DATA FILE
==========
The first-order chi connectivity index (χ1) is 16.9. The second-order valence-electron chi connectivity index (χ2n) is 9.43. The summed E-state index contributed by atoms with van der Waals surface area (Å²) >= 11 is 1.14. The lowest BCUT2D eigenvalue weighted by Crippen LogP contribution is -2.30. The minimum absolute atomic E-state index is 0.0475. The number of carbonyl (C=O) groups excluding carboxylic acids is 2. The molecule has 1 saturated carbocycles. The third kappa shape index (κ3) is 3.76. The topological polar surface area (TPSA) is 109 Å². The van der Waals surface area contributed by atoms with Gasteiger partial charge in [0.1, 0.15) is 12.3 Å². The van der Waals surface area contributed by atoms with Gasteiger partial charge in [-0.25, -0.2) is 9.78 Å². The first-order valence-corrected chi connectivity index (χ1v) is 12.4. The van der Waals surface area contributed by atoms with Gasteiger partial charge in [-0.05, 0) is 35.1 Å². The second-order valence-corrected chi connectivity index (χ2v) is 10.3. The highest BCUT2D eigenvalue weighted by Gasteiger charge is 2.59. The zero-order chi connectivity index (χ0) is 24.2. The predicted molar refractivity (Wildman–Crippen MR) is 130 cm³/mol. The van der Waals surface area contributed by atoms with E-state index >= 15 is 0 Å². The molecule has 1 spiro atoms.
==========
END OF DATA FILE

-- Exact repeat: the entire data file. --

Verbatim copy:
The first-order chi connectivity index (χ1) is 16.9. The second-order valence-electron chi connectivity index (χ2n) is 9.43. The summed E-state index contributed by atoms with van der Waals surface area (Å²) >= 11 is 1.14. The lowest BCUT2D eigenvalue weighted by Crippen LogP contribution is -2.30. The minimum absolute atomic E-state index is 0.0475. The number of carbonyl (C=O) groups excluding carboxylic acids is 2. The molecule has 1 saturated carbocycles. The third kappa shape index (κ3) is 3.76. The topological polar surface area (TPSA) is 109 Å². The van der Waals surface area contributed by atoms with Gasteiger partial charge in [0.1, 0.15) is 12.3 Å². The van der Waals surface area contributed by atoms with Gasteiger partial charge in [-0.25, -0.2) is 9.78 Å². The first-order valence-corrected chi connectivity index (χ1v) is 12.4. The van der Waals surface area contributed by atoms with Gasteiger partial charge in [-0.05, 0) is 35.1 Å². The second-order valence-corrected chi connectivity index (χ2v) is 10.3. The highest BCUT2D eigenvalue weighted by Gasteiger charge is 2.59. The zero-order chi connectivity index (χ0) is 24.2. The predicted molar refractivity (Wildman–Crippen MR) is 130 cm³/mol. The van der Waals surface area contributed by atoms with E-state index >= 15 is 0 Å². The molecule has 1 spiro atoms.